A team of researchers with the Perelman School of Medicine at the University of Pennsylvania has identified three new classes of obesity-related adipocyte progenitor cells in humans. In their paper published in the journal Science, the group describes their study of new adipocyte formation from progenitor cells within fat tissue and what they found. You-Ying Chau and William Cawthorn with the University of Edinburgh have published a Perspective piece on the work done by the team at UoP in the same journal issue.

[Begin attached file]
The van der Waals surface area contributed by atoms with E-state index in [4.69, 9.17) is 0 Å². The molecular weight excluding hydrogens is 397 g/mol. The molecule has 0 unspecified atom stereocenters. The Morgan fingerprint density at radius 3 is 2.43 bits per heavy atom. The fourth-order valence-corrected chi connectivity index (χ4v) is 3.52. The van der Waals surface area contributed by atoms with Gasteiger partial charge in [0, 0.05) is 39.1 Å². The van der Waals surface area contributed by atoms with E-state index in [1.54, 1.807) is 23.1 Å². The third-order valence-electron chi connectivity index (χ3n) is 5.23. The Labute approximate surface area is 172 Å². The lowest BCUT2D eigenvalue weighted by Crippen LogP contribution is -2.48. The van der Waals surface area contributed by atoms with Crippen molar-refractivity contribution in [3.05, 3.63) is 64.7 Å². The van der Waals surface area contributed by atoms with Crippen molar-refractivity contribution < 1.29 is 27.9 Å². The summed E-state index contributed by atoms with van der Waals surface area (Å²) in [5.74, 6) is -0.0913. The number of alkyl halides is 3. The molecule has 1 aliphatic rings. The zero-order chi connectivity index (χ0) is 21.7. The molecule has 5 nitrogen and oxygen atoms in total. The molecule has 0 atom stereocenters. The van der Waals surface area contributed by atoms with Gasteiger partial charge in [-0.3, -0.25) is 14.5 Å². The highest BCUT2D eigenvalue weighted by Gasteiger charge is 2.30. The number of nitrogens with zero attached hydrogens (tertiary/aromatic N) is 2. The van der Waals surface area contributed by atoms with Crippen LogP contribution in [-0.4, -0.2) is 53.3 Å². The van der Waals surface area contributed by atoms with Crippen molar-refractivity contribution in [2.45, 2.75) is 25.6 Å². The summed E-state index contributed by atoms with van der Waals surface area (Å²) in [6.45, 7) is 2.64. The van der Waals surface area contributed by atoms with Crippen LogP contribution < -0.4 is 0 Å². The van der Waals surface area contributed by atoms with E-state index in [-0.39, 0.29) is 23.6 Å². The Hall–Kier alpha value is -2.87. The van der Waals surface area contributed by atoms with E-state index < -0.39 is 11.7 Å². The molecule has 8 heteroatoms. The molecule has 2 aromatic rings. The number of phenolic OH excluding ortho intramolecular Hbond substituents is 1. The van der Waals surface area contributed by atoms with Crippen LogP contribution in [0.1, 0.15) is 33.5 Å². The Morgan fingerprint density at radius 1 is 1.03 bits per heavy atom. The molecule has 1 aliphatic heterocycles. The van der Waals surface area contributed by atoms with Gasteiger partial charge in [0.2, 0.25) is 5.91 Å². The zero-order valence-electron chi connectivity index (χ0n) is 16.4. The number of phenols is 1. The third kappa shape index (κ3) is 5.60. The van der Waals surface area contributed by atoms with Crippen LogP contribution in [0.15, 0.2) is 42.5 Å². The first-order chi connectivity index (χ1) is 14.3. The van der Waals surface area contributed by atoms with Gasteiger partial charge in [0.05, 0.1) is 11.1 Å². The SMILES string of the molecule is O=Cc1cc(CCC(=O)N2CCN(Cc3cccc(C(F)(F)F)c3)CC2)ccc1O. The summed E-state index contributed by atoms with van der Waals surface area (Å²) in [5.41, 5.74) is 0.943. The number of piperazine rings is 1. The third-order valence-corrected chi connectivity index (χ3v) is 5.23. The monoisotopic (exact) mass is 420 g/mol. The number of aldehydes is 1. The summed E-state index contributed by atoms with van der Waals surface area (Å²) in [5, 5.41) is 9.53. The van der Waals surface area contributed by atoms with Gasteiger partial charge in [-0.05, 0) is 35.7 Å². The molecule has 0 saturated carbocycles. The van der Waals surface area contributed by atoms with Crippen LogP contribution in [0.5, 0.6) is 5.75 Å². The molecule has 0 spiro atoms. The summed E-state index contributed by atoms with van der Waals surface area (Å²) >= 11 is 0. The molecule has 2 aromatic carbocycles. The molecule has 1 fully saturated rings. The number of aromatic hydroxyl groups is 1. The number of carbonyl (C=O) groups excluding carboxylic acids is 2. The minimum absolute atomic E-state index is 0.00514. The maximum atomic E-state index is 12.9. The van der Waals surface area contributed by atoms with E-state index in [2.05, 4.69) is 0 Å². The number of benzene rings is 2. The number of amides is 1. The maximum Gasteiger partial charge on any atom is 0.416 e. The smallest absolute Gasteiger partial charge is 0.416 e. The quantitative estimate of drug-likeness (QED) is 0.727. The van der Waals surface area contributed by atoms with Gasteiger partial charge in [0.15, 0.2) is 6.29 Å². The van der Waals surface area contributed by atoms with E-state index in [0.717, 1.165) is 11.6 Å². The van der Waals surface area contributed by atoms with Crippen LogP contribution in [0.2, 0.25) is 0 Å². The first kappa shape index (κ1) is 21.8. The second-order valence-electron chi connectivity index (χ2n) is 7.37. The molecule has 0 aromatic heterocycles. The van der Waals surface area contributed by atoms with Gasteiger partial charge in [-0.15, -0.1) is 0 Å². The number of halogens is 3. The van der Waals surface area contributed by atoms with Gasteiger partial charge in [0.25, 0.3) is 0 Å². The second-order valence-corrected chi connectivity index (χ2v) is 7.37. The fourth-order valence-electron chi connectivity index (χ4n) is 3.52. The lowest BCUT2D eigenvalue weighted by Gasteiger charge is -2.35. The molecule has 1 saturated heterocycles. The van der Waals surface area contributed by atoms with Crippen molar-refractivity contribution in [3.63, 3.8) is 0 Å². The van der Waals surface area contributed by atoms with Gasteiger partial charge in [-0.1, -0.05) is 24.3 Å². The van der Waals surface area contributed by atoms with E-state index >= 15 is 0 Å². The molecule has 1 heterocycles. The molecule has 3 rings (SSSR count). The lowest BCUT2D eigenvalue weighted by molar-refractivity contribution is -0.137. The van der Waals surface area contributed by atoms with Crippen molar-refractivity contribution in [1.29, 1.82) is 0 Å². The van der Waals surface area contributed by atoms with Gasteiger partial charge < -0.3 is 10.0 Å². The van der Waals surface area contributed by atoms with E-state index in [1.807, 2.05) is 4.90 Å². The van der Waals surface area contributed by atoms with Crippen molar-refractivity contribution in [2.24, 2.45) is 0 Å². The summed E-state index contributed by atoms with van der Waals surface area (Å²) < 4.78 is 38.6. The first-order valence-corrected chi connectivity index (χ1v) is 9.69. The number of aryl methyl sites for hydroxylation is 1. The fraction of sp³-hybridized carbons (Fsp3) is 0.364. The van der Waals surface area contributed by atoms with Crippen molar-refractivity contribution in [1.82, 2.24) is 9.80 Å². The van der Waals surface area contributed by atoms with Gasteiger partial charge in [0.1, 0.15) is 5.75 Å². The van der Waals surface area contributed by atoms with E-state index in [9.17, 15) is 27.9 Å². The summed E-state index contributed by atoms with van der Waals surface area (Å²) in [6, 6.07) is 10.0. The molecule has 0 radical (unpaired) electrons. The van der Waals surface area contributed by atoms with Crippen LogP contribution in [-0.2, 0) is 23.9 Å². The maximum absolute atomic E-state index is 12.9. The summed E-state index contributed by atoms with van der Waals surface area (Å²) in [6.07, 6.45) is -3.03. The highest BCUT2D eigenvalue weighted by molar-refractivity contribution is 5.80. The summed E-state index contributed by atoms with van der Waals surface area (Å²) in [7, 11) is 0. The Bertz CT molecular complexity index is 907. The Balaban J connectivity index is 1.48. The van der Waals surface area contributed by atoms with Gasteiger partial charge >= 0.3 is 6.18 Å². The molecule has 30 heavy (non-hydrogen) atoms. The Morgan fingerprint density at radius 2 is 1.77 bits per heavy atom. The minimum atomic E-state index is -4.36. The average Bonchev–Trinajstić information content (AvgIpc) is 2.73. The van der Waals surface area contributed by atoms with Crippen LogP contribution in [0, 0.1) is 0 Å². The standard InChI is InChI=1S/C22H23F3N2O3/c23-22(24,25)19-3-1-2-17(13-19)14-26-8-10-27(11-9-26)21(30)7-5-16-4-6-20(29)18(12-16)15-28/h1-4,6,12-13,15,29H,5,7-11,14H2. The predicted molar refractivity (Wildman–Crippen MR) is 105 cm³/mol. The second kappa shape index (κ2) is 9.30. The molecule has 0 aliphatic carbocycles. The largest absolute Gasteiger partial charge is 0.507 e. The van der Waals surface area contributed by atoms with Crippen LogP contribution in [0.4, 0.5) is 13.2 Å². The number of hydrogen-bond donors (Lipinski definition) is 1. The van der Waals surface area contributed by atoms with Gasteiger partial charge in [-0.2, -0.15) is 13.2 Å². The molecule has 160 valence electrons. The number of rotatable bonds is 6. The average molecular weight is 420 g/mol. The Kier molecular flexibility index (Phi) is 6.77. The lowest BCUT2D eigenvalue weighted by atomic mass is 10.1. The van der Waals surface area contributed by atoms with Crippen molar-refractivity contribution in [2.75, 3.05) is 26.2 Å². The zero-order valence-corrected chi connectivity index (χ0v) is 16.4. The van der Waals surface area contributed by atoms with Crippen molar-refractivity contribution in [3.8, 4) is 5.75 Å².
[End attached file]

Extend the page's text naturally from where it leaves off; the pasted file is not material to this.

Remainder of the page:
Chau and Cawthorn note that fat storage by the body is more than just a means of keeping an extra energy store around in case of lean times, it is also the means by which organs in the body are protected from ectopic lipid accumulation, which can lead to damage. They also note that one of the ways that scientists are looking to combat obesity is by better understanding the ways fat accumulates in the body. Prior research has shown that fat expansion happens in two ways: by fat cells increasing in size and by fat cells increasing in number. The first leads to obesity, the second helps to prevent it. Scientists also know that fat expansion is dependent on the creation of new adipocytes that come about from progenitor cells that live inside of fat tissue. Prior research has also shown that there are different kinds of adipocyte progenitor cells (APCs) in fat tissue, but until now the role they play in fat expansion has not been clear. In this new effort, the researchers have identified three new classes of APCs that play a role in the development of obesity.
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